Drug take back day yields 30 pounds of prescription drugs

Published 9:52 am Tuesday, October 27, 2020

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By NATHAN HOWELL | Special to the Reporter

Despite inclement weather the Shelby County Drug Enforcement Task Force was able to recover 30 pounds of unused or unneeded prescription drugs as part of the DEA’s National Drug Take Back program on Saturday, Oct. 24.

According to Lt. Stan Oliver with the task force, while they typically collect a significant amount more than this, the event was seen as a success considering the rainy weather and the current pandemic.

“For the family members of elderly people who recently passed who were prescribed a lot of different medications, they are stuck not knowing what to do with those,” Oliver explained. “This obviously gives them the security of knowing they can turn those over and they will be disposed of securely and properly knowing that no one else will get their hands on them.”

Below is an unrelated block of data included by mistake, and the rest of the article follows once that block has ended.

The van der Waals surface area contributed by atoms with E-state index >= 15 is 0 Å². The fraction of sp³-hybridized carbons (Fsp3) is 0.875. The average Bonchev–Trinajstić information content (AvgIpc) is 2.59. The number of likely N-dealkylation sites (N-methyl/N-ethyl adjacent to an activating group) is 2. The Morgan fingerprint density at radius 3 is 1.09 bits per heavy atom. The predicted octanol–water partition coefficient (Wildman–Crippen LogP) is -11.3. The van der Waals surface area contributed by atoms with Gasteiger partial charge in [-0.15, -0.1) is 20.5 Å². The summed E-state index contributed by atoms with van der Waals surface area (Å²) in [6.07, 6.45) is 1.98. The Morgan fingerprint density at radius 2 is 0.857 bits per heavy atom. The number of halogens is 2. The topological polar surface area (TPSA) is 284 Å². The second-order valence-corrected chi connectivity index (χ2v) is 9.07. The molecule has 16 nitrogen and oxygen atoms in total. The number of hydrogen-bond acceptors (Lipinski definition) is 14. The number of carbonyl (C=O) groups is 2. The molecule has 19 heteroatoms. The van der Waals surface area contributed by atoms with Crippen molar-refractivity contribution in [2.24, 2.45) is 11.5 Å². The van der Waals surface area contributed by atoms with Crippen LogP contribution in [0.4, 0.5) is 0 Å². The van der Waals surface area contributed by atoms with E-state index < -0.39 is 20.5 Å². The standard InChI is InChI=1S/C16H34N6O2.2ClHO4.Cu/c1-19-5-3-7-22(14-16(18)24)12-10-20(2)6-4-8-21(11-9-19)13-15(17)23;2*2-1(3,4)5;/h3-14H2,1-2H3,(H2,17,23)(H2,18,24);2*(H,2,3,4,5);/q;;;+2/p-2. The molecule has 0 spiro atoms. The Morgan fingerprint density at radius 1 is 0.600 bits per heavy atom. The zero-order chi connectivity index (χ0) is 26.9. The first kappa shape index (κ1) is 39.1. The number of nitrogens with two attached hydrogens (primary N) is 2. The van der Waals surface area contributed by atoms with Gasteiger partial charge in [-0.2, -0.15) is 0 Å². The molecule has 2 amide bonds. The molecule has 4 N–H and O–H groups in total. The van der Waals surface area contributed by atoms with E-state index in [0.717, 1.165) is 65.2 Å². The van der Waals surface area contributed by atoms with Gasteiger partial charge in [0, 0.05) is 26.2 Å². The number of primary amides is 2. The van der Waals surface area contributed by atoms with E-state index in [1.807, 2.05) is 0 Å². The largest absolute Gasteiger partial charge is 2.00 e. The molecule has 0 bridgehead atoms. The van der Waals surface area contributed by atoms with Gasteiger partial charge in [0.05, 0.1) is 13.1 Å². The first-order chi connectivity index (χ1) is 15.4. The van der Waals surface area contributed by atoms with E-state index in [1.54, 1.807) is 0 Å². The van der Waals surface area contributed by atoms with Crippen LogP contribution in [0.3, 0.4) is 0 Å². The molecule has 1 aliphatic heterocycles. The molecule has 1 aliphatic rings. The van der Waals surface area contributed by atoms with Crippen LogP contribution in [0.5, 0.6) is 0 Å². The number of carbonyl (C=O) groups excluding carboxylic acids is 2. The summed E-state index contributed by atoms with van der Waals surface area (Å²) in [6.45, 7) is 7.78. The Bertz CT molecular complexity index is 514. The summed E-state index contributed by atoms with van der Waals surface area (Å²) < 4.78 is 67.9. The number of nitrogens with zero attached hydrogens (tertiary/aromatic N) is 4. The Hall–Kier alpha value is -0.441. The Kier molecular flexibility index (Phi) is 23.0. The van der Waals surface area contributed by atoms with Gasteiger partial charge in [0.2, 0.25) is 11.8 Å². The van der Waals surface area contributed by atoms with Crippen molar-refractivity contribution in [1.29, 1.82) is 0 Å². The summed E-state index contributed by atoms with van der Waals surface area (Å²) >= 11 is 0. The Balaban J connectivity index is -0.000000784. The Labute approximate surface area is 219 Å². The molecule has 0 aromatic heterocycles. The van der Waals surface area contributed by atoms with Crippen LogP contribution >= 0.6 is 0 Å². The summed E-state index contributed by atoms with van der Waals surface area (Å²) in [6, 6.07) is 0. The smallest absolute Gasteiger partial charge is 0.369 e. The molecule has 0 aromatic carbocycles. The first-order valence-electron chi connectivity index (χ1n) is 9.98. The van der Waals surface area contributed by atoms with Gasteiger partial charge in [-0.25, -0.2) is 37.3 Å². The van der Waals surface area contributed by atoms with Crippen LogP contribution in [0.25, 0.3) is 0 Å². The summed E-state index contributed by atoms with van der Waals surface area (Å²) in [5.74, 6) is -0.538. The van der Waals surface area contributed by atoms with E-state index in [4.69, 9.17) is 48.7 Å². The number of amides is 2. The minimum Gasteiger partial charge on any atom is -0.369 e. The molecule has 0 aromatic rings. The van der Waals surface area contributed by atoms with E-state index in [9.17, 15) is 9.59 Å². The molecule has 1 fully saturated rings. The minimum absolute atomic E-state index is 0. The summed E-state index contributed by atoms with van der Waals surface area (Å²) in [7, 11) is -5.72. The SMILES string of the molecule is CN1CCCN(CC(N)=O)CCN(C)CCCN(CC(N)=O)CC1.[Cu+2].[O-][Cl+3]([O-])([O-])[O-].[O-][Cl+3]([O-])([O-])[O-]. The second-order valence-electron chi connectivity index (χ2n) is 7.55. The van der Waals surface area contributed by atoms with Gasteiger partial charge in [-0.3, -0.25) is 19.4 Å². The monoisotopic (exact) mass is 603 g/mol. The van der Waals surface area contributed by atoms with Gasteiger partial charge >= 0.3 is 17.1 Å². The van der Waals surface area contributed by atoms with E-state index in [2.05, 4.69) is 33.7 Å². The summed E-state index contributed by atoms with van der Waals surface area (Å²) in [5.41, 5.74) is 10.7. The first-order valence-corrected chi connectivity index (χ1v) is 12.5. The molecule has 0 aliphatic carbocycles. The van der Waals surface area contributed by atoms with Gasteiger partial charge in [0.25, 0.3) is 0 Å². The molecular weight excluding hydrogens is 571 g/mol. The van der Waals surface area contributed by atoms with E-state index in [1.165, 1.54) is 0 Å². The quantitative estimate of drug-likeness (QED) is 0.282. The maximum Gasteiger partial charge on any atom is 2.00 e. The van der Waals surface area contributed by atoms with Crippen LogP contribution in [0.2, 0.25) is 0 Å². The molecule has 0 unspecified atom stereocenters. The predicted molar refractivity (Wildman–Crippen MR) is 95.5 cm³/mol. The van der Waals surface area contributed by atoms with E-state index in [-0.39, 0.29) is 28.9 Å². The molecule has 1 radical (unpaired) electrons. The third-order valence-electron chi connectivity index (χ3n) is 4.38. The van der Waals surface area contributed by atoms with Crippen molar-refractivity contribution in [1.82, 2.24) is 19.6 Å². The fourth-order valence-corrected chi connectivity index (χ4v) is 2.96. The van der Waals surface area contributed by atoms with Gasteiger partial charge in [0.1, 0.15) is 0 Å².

These types of programs are designed to be a no questions asked solution to getting potentially dangerous drugs out of homes, and out of schools and neighborhoods.

“On our end it gives us the assurance that these won’t end up in kids’ hands that might get curious and start exploring with drug use and go down the wrong path,” Oliver explained. “We got those unused medications out of peoples’ hands. It just was not as prosperous as it had been.”

The program had stations set up around the county allowing people to drive up and securely drop off medications of all kinds that were no longer needed, such as a relative dying, as Oliver mentioned, or if they were unused and had just been sitting around.

Oliver also explained that while this event was coordinated by the DEA, with their agency assisting, Shelby County does have secure drop boxes throughout the county for the same purpose.

“The boxes were provided through CVS with a grant so those who need to can go in and put their prescriptions in those lock boxes,” he said. “We clean those out once a month. On average we get around 30 pounds combined when we clean those out.”

Drug Enforcement Task Force Commander Clay Hammac also said he was proud of both the task force and Compact 2020 for being ready to serve despite the downpour throughout the event.